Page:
Iceland: Crossing the Middle

In 2005 we traveled the northern Silk Road from Beijing to Istanbul, riding our tandem bicycle  much of the distance. The border crossings, language challenges, violence and political upheaval on our route made for some interesting decisions and experiences.

Iceland is a great deal different than Asia. Iceland is tucked up on the arctic circle, technically part of Europe, but unique in the way any place isolated by a big cold ocean would be.
Panorama of and Icelandic river entering the sea.

We took two mountain bikes, in hopes of riding as much of the middle highlands of the island nation as possible, if the tracks melted out in time; they did, sort of. We went from average highs of 98F in Tucson in late May to an average high in Iceland of about 40F. It was a bit like mid-winter mountain biking on the Olympic Peninsula of Washington State. Only there, we could drive home, hose the mud off each other in the driveway (the neighbors loved it) and go in for a hot shower and a warm-up by the wood stove.

Here is a story Claire had published Sweat, an Arizona monthly fitness magazine:


by Claire Davesdottir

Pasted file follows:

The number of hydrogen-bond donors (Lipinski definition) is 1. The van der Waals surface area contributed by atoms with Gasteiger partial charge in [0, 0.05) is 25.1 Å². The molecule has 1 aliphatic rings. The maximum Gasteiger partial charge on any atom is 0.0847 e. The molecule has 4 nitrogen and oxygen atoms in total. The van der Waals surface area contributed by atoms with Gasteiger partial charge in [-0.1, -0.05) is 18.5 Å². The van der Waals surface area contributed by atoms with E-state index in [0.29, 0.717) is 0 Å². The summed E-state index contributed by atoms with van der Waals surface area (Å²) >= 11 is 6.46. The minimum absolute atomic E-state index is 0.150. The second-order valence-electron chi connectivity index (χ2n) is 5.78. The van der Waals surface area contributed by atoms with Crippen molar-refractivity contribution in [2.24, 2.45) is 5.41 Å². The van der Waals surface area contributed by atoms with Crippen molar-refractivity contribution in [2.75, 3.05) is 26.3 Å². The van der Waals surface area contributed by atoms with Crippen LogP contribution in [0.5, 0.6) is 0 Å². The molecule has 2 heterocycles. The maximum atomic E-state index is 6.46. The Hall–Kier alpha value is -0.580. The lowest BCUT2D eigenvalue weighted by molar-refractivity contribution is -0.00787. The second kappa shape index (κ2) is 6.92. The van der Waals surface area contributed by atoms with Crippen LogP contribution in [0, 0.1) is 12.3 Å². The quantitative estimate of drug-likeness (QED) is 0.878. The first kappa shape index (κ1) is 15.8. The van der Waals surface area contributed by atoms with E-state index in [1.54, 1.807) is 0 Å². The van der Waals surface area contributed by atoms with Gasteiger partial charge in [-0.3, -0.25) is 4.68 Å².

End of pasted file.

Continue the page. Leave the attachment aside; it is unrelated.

After a cooling late evening swim, I retired to the women’s locker room for a quick shower before going home. My brisk pace stopped cold at the doorway. Six feet in front of me was the biggest tarantula I’d ever seen. “We’re not in Iceland anymore Toto,” I thought to myself, breathing a sigh of relief.
Yes, poisonous snakes, scorpions and tarantulas share our space here in the beautiful Sonoran desert. Why not evade such nasties by venturing someplace like Iceland for a summer? It turns out Iceland has its own wealth of gremlins, namely wind, rain and cold, cold, cold.

I should have realized we were in trouble when I noticed the Gore-tex baby buggies. Iceland does have a high birth rate, but I never actually saw any babies, just lots of oversize prams with waterproof covers snugged down so tight that had a baby cried, I surely wouldn’t have heard it.

Our previous self-supported tours have taken us across Australia’s Outback and through some offbeat places in Central Asia. How hard could a month in Iceland be? …  

“How hard can 57 kilometers be?” I thought to myself as we huddled in a ditch for the tenth time that day and fumbled on more layers. Worse yet, 57 kilometers is only 35 miles, an easy day ride for most climates. But this is Iceland and the weather had pitched an unmerciful fit our way by lulling us into thinking it was going to be a nice day. We planned to ride a remote backcountry ridge road north to Husavik and packed up the tent under sunny skies with no wind and 55 balmy degrees.